By: Elizabeth Angsioco
Published in Manila Standard Today
Dated January 1, 2011
We feel relieved when a particularly bad year ends and welcome each coming year with renewed hope for a better life. As we celebrate 2011, I write this piece hopeful that more of us will not only look back, but GIVE BACK for only in giving back will our people have the quality of life we want and deserve.
One of the good things that happened to me this year is reconnecting with my high school batchmates. I am a proud product of the public school system and I spent my high school years in San Juan Municipal High School. SJMHS (now a national high school) was the first public high school in San Juan and a project of then Mayor Joseph Estrada.
SJMHS students were from ordinary to downright poor families, like mine. Mine was first batch of those who entered and graduated from SJMHS. While we did not pay any tuition, our class was where most of the “Erap scholars” belonged. We received some allowances which significantly helped us in our schooling. Our teachers then called us the “cream of the crop.” We now call ourselves “The Pioneers.”
Thanks to Facebook, some of us found each other and started meeting up. These meetings were happy occasions and as expected, opportunities to catch up on each other, many times reliving our high school experiences with fun and laughter. Our group started to grow with even many of those outside the country and some of our former teachers connecting with us.
While there were those who did not quite make it, many of us have much better lives now and some can be considered as successful. Our meetings turned serious as we discussed our intentions to repay our debt of gratitude. We now have lined up projects that will enable us to give back to our school, our teachers, other batchmates, and most importantly, to deserving students of SJMHS. Everyone is helping out and it is exhilarating to know that we are doing something worthwhile.
The Pioneers recently had our Christmas party attended by eleven of our former teachers. It was a sentimental yet happy event that made us better appreciate our teachers. We would not be what we are now if not for our school and those who gave us our education. I personally was touched and saddened that many of us are better off than some of those who helped us develop as persons. While our teachers were genuinely happy for us, I thought that life should be better for them.
Our teachers’ situation perhaps is a microcosm of the general sad state of teachers in our country. More should be done.
Our group’s initiatives are small. But if small ways of giving back is done by everyone, these efforts will redound to the improvement of more lives and perhaps, we, as a people will be more united than divided, there will be more understanding and cooperation than fighting and rivalries. Our nation will then really move forward.
At the national level, 2010 is seen by many as a year of new beginnings. With the assumption in government of a popular administration led by President Noynoy Aquino, people are generally upbeat about our country’s future. As 2010 ends, this administration remains quite popular. However, it is equally true that more and more people who keenly follow political developments are starting to be disappointed with its performance.
That there have been blunders cannot be denied: the haphazardly prepared executive orders; favoring a few families, like the Abads, in terms of political appointments; sidelining officials like the Vice President and the credible Interior and Local Government Secretary Jesse Robredo; turfing and rivalries between the Aquino groups; serious mishandling of the Quirino hostage crisis; and the Pilipinas Kay Ganda scandal are just some.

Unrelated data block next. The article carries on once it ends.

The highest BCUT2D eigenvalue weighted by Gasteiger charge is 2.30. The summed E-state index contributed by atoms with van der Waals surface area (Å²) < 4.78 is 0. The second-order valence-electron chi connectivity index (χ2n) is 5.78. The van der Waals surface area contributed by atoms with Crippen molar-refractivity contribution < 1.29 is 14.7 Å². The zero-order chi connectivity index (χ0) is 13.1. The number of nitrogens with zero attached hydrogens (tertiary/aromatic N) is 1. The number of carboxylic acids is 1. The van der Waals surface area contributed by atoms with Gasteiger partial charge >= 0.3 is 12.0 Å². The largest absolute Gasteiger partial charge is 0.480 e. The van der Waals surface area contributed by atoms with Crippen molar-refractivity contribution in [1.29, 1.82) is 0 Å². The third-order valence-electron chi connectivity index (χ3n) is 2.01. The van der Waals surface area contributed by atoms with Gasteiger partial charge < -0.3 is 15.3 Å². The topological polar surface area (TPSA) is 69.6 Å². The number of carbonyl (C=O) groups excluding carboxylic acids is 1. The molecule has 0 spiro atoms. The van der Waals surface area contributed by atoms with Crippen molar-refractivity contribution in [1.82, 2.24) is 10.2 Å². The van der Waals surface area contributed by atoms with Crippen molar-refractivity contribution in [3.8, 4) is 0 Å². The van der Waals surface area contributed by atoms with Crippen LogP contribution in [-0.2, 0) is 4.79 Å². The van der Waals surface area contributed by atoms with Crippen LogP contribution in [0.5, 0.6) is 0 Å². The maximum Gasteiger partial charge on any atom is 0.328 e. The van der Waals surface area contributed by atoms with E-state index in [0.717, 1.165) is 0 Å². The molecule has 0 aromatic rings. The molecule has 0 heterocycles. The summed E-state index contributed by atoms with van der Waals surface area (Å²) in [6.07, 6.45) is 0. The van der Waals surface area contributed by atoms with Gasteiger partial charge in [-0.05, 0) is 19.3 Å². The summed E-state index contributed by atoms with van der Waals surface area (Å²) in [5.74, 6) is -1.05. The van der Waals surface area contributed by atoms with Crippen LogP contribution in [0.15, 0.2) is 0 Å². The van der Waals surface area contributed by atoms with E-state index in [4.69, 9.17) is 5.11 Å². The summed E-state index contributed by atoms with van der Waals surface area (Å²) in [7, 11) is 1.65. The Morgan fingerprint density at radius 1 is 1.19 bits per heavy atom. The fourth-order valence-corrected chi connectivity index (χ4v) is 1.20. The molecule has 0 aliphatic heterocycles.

These may be growing pains of a new administration and not totally unexpected. While the Filipino is patient, we should also not forget that when push comes to shove, our people act. We do not want the disappointment to develop into widespread disillusionment. We do not want another EDSA to happen. This is where giving back comes in.
When we give back, we take responsibility and we stop blaming everyone except ourselves. This culture of blaming others should stop because it will bring us nowhere. This means that we stop depending on others, including the government for things that we, ourselves can do. However, this doesn’t mean that government is freed from its responsibilities as those in government should lead in giving back—to the people.
Ordinary citizens should give back to our country. It’s the only one we’ve got and we owe our country big time. There are many ways of giving back. It can be as simple as not littering, falling in line, following traffic rules, segregating garbage, or as major as taking pride in being Filipino, paying correct taxes, getting involved in issues we care about, patronizing local products and industries, protecting our Filipino heritage, conserving and protecting our environment, reporting corruption, and taking part in projects that help others. In short, responsible citizenship is the best way to give back to our country.
Those who are in positions of power should give back to the people who put them there. You are given the power not to enrich yourselves but to serve the people. Concretely, this means that your priority should always be making the lives of Filipinos, especially those in poverty, better. Effective and efficient delivery of basic social services such as health, education, housing, electricity, water and livelihood should be on top of your agenda. Protecting people’s human rights, especially those of our marginalized sectors should be your biggest concern. For those in government, fulfilling your responsibilities is the best way of giving back.
We all can do our share, no matter what our station in life is. Making our lives better can and should be a shared responsibility. Let’s meet 2011 with the resolve to give back.